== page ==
Challenges persist for the Saudi banking sector. Rapid credit growth has reduced the availability of liquidity. Over the past few years, liquid assets have declined as a share of total assets. S&P Global Ratings projects this trend to continue as growth remains brisk. The larger share of deposits coming from the Saudi government and related entities should maintain liquidity in the near term.  

The energy transition remains a risk for all oil-exporting nations. S&P Global Ratings estimates the risk for Saudi banks based on their exposures to sectors including manufacturing, oil and gas, quarrying and mining, power generation, and 30%-40% of banks' government lending. While the Saudi government has made efforts to diversify the country's economic base beyond fossil fuel production, the indirect exposure of Saudi banks to the energy transition is high. Many other sectors, like the fast-growing chemicals industry, are correlated with the oil sector's performance, either directly through the supply chain or indirectly through government and consumer spending.

S&P Global Ratings views geopolitical tensions in the area around Saudi Arabia as complex and worsening. The Israel-Hamas conflict and associated proxy conflicts appear to be escalating. This could negatively impact Saudi banks through deposit outflows, although the banks’ strong net external positions can offset this risk.

Today is Wednesday, February 7, 2024, and here is today's essential intelligence.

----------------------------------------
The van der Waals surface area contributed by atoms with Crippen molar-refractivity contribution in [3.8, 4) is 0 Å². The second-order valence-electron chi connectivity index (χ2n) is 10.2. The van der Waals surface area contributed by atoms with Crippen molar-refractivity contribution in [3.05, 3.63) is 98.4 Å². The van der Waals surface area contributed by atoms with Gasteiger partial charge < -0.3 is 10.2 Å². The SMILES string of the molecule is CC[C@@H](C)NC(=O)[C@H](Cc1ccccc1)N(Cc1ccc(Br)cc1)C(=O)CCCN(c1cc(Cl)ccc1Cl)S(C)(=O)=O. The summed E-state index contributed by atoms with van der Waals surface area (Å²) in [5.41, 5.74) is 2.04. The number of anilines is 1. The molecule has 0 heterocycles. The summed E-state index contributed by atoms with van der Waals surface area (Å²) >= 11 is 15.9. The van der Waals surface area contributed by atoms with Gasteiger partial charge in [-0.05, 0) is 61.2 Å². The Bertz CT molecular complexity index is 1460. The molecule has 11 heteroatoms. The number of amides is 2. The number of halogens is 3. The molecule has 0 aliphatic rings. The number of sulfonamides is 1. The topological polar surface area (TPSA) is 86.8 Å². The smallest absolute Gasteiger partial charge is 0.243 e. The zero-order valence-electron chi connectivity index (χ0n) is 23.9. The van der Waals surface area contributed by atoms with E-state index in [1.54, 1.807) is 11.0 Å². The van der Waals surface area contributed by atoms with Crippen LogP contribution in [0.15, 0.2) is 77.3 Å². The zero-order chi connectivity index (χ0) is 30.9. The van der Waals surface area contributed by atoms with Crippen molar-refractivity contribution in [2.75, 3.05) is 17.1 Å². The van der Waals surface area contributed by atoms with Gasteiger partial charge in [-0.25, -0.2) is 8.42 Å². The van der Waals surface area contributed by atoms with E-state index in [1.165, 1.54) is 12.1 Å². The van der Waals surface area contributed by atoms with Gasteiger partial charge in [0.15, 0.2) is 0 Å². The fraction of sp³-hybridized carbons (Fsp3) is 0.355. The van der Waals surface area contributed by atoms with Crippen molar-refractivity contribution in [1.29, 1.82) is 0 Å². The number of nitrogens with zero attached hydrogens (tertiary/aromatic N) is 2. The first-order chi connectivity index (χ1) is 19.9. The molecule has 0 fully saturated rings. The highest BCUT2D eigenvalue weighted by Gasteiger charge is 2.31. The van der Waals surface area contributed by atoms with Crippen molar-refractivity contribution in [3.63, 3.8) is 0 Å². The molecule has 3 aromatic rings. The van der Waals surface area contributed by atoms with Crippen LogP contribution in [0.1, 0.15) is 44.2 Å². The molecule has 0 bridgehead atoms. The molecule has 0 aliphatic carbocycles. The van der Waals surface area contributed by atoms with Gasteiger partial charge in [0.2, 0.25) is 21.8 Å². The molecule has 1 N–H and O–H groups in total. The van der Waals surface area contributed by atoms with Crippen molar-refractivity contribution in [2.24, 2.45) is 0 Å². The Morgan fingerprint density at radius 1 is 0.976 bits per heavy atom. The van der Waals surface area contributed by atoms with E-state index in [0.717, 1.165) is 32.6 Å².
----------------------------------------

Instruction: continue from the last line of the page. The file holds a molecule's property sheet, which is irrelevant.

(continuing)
Written by Nathan Hunt.


This Week In Credit: Earnings Reports To Upstage Economic Releases

Rating performance trends were mixed last week and credit pricing moved wider. Increased defaults and downgrades were countered by positive outlook and CreditWatch trends. This week's focus will be on the ongoing earnings season and in particular results from some high-profile tech companies.

—Read the report from S&P Global Ratings

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Capital Markets

Credit FAQ: How Will Saudi Banks Fare In 2024?

High interest rates and tight liquidity conditions have weighed on credit growth in Saudi Arabia's banking sector, although it remained robust at 10% in 2023. Also, after strong growth over the past few years, new mortgage lending has slowed somewhat. At the same time, deposits have been lagging lending growth.

—Read the report from S&P Global Ratings

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Global Trade

Taking The Long Way Around: Ships Divert From The Panama Canal